Business Valuation

Business Valuations have grown to be both a science and an art. To arrive at a defensible business valuation (value) an expert on business valuations needs to follow the standards and norms that have been developed by experts in the business valuation services field. Many well intentioned business valuation services professionals fail to produce an accurate and defensible business valuation because they do not possess the knowledge of the “art”. The art “how to value a business” portion of business valuation comes from the forces of the market including merger and acquisition (M and A) services experience and the constant changing dynamic of expected rate of returns for given risks.

How to Value a Business? There are several commonly accepted business valuation methodologies, the following are the most common methods: Capitalization of Earnings, Discounted Future Earnings, Adjusted Book Value, Comparable Price, Excess Earnings Capacity. The business valuation expert will carefully utilize the appropriate methods and also utilize the applicable weights to each of the methods to arrive with an accurate and defensible business valuation (value).

In evaluating business opportunities, those buying a business or investing in a business use three key factors in a business valuation (value). Buyers (Investors) of businesses place an extensive weight on the business’s ability to generate sufficient earnings, since these earnings allow them to 1) pay themselves a suitable salary, 2) be able to service the debt incurred in the acquisition of the business, and 3) receive a appropriate return on their investment.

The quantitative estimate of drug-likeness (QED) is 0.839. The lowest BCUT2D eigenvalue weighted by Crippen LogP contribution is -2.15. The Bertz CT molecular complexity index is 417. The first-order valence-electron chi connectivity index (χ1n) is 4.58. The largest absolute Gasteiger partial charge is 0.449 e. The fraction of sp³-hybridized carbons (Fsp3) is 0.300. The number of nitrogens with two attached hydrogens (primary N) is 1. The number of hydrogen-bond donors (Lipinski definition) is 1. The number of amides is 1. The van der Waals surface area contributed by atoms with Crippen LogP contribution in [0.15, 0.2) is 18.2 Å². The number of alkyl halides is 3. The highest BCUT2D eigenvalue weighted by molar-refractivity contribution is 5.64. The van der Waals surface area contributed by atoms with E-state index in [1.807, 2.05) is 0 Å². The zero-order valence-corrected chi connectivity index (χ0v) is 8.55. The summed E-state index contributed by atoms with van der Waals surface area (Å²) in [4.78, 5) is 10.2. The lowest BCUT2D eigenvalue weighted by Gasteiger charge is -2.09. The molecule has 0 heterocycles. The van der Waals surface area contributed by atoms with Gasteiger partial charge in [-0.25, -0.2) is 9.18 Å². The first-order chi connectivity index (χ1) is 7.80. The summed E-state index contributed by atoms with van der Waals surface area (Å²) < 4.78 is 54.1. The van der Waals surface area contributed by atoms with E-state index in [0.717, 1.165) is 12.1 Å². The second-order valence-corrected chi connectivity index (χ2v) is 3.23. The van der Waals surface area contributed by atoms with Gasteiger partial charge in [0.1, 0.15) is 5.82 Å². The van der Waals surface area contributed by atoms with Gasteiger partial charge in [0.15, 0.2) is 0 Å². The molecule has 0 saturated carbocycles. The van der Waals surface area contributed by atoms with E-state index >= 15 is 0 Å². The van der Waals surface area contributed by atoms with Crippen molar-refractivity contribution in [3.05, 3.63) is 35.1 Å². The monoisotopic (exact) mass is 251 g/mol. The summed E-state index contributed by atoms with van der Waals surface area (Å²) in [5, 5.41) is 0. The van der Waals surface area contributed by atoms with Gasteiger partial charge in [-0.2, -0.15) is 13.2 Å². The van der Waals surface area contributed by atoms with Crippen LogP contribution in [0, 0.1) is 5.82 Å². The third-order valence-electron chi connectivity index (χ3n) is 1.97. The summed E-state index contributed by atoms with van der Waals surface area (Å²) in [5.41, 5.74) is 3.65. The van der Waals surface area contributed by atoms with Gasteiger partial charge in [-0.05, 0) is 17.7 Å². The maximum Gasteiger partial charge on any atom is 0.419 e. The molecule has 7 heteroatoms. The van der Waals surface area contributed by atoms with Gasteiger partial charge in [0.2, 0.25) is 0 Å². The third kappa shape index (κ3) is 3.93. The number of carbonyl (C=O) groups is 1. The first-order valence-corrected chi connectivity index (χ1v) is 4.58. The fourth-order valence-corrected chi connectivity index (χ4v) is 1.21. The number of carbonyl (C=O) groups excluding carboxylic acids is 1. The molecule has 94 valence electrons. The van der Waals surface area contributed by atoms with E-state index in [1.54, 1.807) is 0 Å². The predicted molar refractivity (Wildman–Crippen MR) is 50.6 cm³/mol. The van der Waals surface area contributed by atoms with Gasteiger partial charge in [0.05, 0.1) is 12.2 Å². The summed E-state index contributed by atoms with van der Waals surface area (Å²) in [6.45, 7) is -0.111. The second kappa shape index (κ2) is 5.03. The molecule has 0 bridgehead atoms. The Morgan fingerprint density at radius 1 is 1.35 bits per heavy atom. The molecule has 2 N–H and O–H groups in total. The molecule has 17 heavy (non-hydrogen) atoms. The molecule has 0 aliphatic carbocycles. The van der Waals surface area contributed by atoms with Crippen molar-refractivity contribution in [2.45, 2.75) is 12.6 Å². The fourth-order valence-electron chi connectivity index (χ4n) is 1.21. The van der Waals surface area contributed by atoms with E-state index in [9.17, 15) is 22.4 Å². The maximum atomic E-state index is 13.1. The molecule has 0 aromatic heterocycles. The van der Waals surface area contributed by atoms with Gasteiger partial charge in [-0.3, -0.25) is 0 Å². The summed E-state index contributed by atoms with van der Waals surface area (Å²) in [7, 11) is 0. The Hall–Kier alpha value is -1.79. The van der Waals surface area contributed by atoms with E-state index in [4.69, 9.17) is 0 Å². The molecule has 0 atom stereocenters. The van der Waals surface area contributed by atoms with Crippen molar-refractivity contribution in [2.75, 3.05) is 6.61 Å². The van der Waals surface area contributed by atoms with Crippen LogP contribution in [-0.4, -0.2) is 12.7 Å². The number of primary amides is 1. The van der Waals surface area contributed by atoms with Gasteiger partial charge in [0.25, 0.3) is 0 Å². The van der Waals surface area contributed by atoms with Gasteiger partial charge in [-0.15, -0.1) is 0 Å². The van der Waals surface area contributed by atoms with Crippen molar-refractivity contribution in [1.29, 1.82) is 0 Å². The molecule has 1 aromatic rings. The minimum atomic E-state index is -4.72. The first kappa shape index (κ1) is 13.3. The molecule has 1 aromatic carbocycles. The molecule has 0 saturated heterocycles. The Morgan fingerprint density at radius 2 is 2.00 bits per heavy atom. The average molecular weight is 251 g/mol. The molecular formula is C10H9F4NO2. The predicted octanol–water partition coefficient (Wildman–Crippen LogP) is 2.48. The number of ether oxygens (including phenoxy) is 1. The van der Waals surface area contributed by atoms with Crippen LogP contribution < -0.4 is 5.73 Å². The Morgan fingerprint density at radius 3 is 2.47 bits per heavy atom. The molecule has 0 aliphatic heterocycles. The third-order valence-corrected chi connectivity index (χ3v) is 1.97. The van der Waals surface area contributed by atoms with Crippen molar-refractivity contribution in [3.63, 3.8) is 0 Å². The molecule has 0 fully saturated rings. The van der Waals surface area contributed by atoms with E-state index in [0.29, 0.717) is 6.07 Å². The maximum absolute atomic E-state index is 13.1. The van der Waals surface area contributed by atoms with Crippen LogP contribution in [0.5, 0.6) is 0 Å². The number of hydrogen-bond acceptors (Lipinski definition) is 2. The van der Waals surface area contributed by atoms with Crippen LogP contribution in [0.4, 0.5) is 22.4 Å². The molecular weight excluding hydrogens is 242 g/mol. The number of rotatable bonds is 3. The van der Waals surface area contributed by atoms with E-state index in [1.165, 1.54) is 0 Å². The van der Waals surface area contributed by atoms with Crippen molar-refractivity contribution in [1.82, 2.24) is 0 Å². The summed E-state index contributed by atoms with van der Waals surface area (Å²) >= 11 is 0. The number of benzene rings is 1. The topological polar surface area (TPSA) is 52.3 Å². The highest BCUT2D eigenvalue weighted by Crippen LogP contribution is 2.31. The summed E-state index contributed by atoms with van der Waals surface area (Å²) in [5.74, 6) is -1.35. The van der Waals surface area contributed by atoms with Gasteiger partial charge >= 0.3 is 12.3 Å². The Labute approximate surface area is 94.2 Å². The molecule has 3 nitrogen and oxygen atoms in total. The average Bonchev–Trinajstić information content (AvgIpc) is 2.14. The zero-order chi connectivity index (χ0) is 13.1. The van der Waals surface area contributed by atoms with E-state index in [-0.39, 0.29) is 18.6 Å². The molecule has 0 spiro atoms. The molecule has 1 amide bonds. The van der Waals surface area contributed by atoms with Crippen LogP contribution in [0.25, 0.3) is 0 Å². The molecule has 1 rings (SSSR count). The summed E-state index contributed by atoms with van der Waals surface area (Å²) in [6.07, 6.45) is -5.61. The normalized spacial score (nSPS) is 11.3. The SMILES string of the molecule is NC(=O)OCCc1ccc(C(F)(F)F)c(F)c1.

Additionally buyers (investors) look at value drivers which are characteristics that reduce the risk of owning the business or increase the probability the business will grow in the future. If these characteristics are present in a business, a buyer will pay a premium price. The most common value drivers include: Management Team, Systems and Procedures, Customers & Suppliers, Facilities and Equipment, Financial Discipline and Growth Strategy.

Another consideration of a business valuation (value) is the relationship between size and risk. Merger and Acquisition (M and A) professionals refer to a “small-company discount,” which often applies because of the perception that very small companies are riskier than larger businesses. It is generally understood that larger businesses are more substantial and stable organizations because they have found a way to grow beyond the efforts of the owners (s) and are therefore less reliant on the owner(s). Because of this perception, the size of a business affects the business valuation.

One of the biggest factors of “how to value a business” and in determining the valuation (value) of a company is the extent to which an acquirer (buyer) can see where the company’s sales will come from in the future. A business that must bring new business each month, the value of such a company will be lower than if the company had repeat sales and could pinpoint the source of future revenues.

A recurring revenue model acts like a powerful pair of binoculars to help see month or even years into the future, so creating a steady stream of revenues is the best way to increase the value of a business. There are various forms of recurring revenue. The more assured the future revenue is, the higher the business valuation of the company.

Why Do I Need a Business Valuation?

A Business Valuation is an important tool because it helps to validate and benchmark the true worth of your company. Once you know the value of your business, you can concentrate your resources on maintaining and increasing its value.

A Business Valuation prepared by a valuation services expert sets in place a credible value benchmark. Quasar 3 Business Services will prepare a fully documented detailed written report and provide a realistic, credible, and defensible value of a company.